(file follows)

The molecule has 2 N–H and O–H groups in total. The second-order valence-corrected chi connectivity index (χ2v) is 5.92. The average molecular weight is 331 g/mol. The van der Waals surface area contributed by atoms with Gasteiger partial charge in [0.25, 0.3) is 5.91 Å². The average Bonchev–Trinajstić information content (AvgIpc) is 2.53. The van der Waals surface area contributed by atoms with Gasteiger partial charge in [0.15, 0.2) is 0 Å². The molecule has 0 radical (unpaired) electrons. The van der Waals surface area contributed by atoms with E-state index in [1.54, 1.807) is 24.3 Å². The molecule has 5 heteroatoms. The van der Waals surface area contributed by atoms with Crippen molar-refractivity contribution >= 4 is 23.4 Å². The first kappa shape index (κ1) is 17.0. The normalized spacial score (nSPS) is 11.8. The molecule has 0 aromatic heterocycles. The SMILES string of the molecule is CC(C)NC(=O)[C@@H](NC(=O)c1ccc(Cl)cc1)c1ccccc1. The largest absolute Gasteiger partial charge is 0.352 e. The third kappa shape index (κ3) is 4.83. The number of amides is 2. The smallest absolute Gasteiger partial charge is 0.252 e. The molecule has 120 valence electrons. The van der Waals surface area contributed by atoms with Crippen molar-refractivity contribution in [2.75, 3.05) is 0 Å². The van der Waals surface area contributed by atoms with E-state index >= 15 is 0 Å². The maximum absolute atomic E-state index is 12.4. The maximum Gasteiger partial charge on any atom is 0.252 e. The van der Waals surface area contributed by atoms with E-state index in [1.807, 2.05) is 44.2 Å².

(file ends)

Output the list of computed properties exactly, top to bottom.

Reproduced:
The molecule has 2 N–H and O–H groups in total. The second-order valence-corrected chi connectivity index (χ2v) is 5.92. The average molecular weight is 331 g/mol. The van der Waals surface area contributed by atoms with Gasteiger partial charge in [0.25, 0.3) is 5.91 Å². The average Bonchev–Trinajstić information content (AvgIpc) is 2.53. The van der Waals surface area contributed by atoms with Gasteiger partial charge in [0.15, 0.2) is 0 Å². The molecule has 0 radical (unpaired) electrons. The van der Waals surface area contributed by atoms with E-state index in [1.54, 1.807) is 24.3 Å². The molecule has 5 heteroatoms. The van der Waals surface area contributed by atoms with Crippen molar-refractivity contribution >= 4 is 23.4 Å². The first kappa shape index (κ1) is 17.0. The normalized spacial score (nSPS) is 11.8. The molecule has 0 aromatic heterocycles. The SMILES string of the molecule is CC(C)NC(=O)[C@@H](NC(=O)c1ccc(Cl)cc1)c1ccccc1. The largest absolute Gasteiger partial charge is 0.352 e. The third kappa shape index (κ3) is 4.83. The number of amides is 2. The smallest absolute Gasteiger partial charge is 0.252 e. The molecule has 120 valence electrons. The van der Waals surface area contributed by atoms with Crippen molar-refractivity contribution in [2.75, 3.05) is 0 Å². The van der Waals surface area contributed by atoms with E-state index >= 15 is 0 Å². The maximum absolute atomic E-state index is 12.4. The maximum Gasteiger partial charge on any atom is 0.252 e. The van der Waals surface area contributed by atoms with E-state index in [1.807, 2.05) is 44.2 Å².